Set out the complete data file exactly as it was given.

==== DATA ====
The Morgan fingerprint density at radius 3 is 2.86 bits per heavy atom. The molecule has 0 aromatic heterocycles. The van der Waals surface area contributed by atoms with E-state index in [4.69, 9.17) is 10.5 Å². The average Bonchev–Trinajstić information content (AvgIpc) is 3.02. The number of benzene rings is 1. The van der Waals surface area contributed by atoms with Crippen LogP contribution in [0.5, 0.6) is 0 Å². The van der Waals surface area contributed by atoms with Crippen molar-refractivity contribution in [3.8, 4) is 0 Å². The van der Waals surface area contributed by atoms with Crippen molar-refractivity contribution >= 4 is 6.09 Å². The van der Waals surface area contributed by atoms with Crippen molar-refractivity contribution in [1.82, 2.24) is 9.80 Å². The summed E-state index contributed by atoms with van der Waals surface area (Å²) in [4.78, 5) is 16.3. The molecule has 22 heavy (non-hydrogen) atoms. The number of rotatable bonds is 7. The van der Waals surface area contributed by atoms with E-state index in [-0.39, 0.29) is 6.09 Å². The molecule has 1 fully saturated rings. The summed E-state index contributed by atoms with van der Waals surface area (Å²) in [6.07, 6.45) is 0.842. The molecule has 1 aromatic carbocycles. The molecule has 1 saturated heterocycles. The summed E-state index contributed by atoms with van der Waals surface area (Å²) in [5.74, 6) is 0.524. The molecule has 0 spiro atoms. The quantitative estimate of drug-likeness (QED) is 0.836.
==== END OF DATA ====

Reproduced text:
The Morgan fingerprint density at radius 3 is 2.86 bits per heavy atom. The molecule has 0 aromatic heterocycles. The van der Waals surface area contributed by atoms with E-state index in [4.69, 9.17) is 10.5 Å². The average Bonchev–Trinajstić information content (AvgIpc) is 3.02. The number of benzene rings is 1. The van der Waals surface area contributed by atoms with Crippen LogP contribution in [0.5, 0.6) is 0 Å². The van der Waals surface area contributed by atoms with Crippen molar-refractivity contribution in [3.8, 4) is 0 Å². The van der Waals surface area contributed by atoms with Crippen molar-refractivity contribution >= 4 is 6.09 Å². The van der Waals surface area contributed by atoms with Crippen molar-refractivity contribution in [1.82, 2.24) is 9.80 Å². The summed E-state index contributed by atoms with van der Waals surface area (Å²) in [4.78, 5) is 16.3. The molecule has 22 heavy (non-hydrogen) atoms. The number of rotatable bonds is 7. The van der Waals surface area contributed by atoms with E-state index in [-0.39, 0.29) is 6.09 Å². The molecule has 1 fully saturated rings. The summed E-state index contributed by atoms with van der Waals surface area (Å²) in [6.07, 6.45) is 0.842. The molecule has 1 aromatic carbocycles. The molecule has 1 saturated heterocycles. The summed E-state index contributed by atoms with van der Waals surface area (Å²) in [5.74, 6) is 0.524. The molecule has 0 spiro atoms. The quantitative estimate of drug-likeness (QED) is 0.836.